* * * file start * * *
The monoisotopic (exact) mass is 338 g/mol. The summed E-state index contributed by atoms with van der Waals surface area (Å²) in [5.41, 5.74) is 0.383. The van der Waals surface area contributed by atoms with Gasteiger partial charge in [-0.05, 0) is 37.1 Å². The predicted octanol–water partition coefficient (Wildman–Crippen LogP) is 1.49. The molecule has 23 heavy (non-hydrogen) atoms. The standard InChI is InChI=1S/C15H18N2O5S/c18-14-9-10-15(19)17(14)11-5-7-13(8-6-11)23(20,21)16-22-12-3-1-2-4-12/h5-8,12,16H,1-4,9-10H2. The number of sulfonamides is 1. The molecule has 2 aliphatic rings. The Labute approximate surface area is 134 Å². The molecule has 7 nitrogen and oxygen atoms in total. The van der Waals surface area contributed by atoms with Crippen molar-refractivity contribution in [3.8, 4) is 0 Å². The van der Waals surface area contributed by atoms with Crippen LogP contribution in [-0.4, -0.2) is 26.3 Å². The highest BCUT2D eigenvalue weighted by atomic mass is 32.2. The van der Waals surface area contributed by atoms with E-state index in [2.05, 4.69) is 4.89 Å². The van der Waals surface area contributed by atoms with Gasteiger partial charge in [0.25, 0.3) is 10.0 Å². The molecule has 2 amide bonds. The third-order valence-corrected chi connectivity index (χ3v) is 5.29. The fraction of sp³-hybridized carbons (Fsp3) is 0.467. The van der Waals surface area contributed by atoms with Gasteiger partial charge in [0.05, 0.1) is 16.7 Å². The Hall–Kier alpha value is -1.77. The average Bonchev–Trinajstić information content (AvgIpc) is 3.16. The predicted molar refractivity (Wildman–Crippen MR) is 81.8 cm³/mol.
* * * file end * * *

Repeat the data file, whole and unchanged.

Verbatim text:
The monoisotopic (exact) mass is 338 g/mol. The summed E-state index contributed by atoms with van der Waals surface area (Å²) in [5.41, 5.74) is 0.383. The van der Waals surface area contributed by atoms with Gasteiger partial charge in [-0.05, 0) is 37.1 Å². The predicted octanol–water partition coefficient (Wildman–Crippen LogP) is 1.49. The molecule has 23 heavy (non-hydrogen) atoms. The standard InChI is InChI=1S/C15H18N2O5S/c18-14-9-10-15(19)17(14)11-5-7-13(8-6-11)23(20,21)16-22-12-3-1-2-4-12/h5-8,12,16H,1-4,9-10H2. The number of sulfonamides is 1. The molecule has 2 aliphatic rings. The Labute approximate surface area is 134 Å². The molecule has 7 nitrogen and oxygen atoms in total. The van der Waals surface area contributed by atoms with Crippen molar-refractivity contribution in [3.8, 4) is 0 Å². The van der Waals surface area contributed by atoms with Crippen LogP contribution in [-0.4, -0.2) is 26.3 Å². The highest BCUT2D eigenvalue weighted by atomic mass is 32.2. The van der Waals surface area contributed by atoms with E-state index in [2.05, 4.69) is 4.89 Å². The van der Waals surface area contributed by atoms with Gasteiger partial charge in [0.25, 0.3) is 10.0 Å². The molecule has 2 amide bonds. The third-order valence-corrected chi connectivity index (χ3v) is 5.29. The fraction of sp³-hybridized carbons (Fsp3) is 0.467. The van der Waals surface area contributed by atoms with Gasteiger partial charge in [0.05, 0.1) is 16.7 Å². The Hall–Kier alpha value is -1.77. The average Bonchev–Trinajstić information content (AvgIpc) is 3.16. The predicted molar refractivity (Wildman–Crippen MR) is 81.8 cm³/mol.